The Costs of Conscience

32 Pages Posted: 5 Mar 2018 Last revised: 4 Dec 2018

See all articles by Micah Schwartzman

Micah Schwartzman

University of Virginia School of Law

Nelson Tebbe

Cornell Law School

Richard Schragger

University of Virginia School of Law

Date Written: Dec 3, 2018

Abstract

When the government enacts laws or regulations that accommodate religious believers, it may not impose significant costs on identifiable third parties. This is sometimes called the third-party harm doctrine. Critics of this doctrine have raised a diversity of objections to it. They have argued that it (1) lacks normative foundations, (2) is not grounded in constitutional sources, (3) assumes an incorrect baseline for determining when third parties are harmed, and (4) cannot be applied without eliminating all, or nearly all, religious accommodations. Critics have also argued (5) that the doctrine does not apply when the government provides legal exemptions for both religious and secular claims of conscience, and (6) that religious freedom is like other fundamental rights that impose harms on others. We argue that none of these objections is persuasive. Responding to them provides an opportunity to develop the third-party harm doctrine in ways that illuminate the limits of religious liberty, freedom of conscience, and other constitutional rights.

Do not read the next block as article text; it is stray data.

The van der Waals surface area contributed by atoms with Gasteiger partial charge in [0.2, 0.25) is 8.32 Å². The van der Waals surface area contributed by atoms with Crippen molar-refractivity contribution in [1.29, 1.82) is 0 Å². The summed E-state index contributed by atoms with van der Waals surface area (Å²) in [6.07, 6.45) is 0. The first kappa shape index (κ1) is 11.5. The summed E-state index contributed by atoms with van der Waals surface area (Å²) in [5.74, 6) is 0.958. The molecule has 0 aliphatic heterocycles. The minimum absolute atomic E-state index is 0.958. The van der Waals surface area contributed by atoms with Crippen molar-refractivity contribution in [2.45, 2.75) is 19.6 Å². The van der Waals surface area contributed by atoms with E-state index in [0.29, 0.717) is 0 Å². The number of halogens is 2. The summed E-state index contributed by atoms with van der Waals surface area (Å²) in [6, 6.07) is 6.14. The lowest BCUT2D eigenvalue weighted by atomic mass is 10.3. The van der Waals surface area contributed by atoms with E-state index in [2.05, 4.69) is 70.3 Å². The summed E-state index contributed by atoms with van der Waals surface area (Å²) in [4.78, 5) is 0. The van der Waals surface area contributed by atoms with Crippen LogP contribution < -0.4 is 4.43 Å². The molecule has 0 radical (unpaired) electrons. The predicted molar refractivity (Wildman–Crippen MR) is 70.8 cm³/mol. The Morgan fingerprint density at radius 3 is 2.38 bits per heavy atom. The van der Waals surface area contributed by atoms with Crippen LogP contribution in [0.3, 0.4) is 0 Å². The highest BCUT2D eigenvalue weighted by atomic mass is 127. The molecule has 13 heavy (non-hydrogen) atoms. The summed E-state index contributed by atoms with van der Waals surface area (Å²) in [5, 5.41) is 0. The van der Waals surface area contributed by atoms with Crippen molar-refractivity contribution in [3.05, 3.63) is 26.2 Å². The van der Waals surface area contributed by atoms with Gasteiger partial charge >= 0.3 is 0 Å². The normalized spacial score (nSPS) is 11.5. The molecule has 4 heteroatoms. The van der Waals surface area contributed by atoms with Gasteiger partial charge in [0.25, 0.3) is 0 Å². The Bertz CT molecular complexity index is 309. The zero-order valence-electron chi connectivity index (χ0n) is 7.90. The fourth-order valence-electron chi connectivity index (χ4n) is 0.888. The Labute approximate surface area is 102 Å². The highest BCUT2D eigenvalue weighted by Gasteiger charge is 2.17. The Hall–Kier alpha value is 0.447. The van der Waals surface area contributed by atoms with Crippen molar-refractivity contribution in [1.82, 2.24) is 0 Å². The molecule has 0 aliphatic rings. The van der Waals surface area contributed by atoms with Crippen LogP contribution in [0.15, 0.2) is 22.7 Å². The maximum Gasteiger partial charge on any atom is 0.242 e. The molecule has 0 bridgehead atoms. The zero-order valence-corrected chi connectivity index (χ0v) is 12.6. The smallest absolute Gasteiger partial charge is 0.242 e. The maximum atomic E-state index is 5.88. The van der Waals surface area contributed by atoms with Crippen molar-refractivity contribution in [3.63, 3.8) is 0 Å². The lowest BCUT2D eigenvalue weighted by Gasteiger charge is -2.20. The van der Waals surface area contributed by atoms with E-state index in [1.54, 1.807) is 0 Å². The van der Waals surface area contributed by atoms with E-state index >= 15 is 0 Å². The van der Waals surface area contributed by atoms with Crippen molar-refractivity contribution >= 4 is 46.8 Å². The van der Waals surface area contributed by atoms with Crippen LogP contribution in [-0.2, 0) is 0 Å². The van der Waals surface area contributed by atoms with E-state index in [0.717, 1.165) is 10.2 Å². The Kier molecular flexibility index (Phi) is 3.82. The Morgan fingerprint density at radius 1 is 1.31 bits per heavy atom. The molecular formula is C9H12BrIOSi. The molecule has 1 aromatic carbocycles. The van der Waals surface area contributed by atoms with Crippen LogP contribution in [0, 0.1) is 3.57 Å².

Keywords: religious liberty, freedom of conscience, third-party harm, constitutional rights

Suggested Citation

Schwartzman, Micah and Tebbe, Nelson and Schragger, Richard, The Costs of Conscience (Dec 3, 2018). Virginia Public Law and Legal Theory Research Paper No. 2018-14; Cornell Legal Studies Research Paper No. 18-35; 106 Kentucky Law Journal 881 (2018). Available at SSRN: https://ssrn.com/abstract=3133075

Micah Schwartzman (Contact Author)

University of Virginia School of Law ( email )

580 Massie Road
Charlottesville, VA 22903
United States

Nelson Tebbe

Cornell Law School ( email )

Myron Taylor Hall
Ithaca, NY 14853
United States
(607) 255-3506 (Phone)

Richard Schragger

University of Virginia School of Law ( email )

580 Massie Road
Charlottesville, VA 22903
United States

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